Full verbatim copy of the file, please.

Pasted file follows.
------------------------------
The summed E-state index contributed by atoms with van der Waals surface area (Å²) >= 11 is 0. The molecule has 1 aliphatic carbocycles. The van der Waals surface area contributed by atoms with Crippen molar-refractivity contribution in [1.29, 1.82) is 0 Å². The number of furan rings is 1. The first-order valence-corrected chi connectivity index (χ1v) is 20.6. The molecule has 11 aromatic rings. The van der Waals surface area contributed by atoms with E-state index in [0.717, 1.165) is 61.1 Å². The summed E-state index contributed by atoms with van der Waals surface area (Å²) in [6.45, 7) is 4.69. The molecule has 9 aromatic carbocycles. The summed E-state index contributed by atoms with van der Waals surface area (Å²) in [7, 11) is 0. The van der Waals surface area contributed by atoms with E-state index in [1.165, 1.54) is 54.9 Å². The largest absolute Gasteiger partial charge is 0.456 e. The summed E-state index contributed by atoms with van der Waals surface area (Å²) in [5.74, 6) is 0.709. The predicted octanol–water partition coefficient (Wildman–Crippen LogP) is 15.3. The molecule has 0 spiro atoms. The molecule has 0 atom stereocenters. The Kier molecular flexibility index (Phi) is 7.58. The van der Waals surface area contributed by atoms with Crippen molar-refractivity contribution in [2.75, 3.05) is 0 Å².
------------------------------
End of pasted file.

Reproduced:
The summed E-state index contributed by atoms with van der Waals surface area (Å²) >= 11 is 0. The molecule has 1 aliphatic carbocycles. The van der Waals surface area contributed by atoms with Crippen molar-refractivity contribution in [1.29, 1.82) is 0 Å². The number of furan rings is 1. The first-order valence-corrected chi connectivity index (χ1v) is 20.6. The molecule has 11 aromatic rings. The van der Waals surface area contributed by atoms with E-state index in [0.717, 1.165) is 61.1 Å². The summed E-state index contributed by atoms with van der Waals surface area (Å²) in [6.45, 7) is 4.69. The molecule has 9 aromatic carbocycles. The summed E-state index contributed by atoms with van der Waals surface area (Å²) in [7, 11) is 0. The van der Waals surface area contributed by atoms with E-state index in [1.165, 1.54) is 54.9 Å². The largest absolute Gasteiger partial charge is 0.456 e. The summed E-state index contributed by atoms with van der Waals surface area (Å²) in [5.74, 6) is 0.709. The predicted octanol–water partition coefficient (Wildman–Crippen LogP) is 15.3. The molecule has 0 spiro atoms. The molecule has 0 atom stereocenters. The Kier molecular flexibility index (Phi) is 7.58. The van der Waals surface area contributed by atoms with Crippen molar-refractivity contribution in [2.75, 3.05) is 0 Å².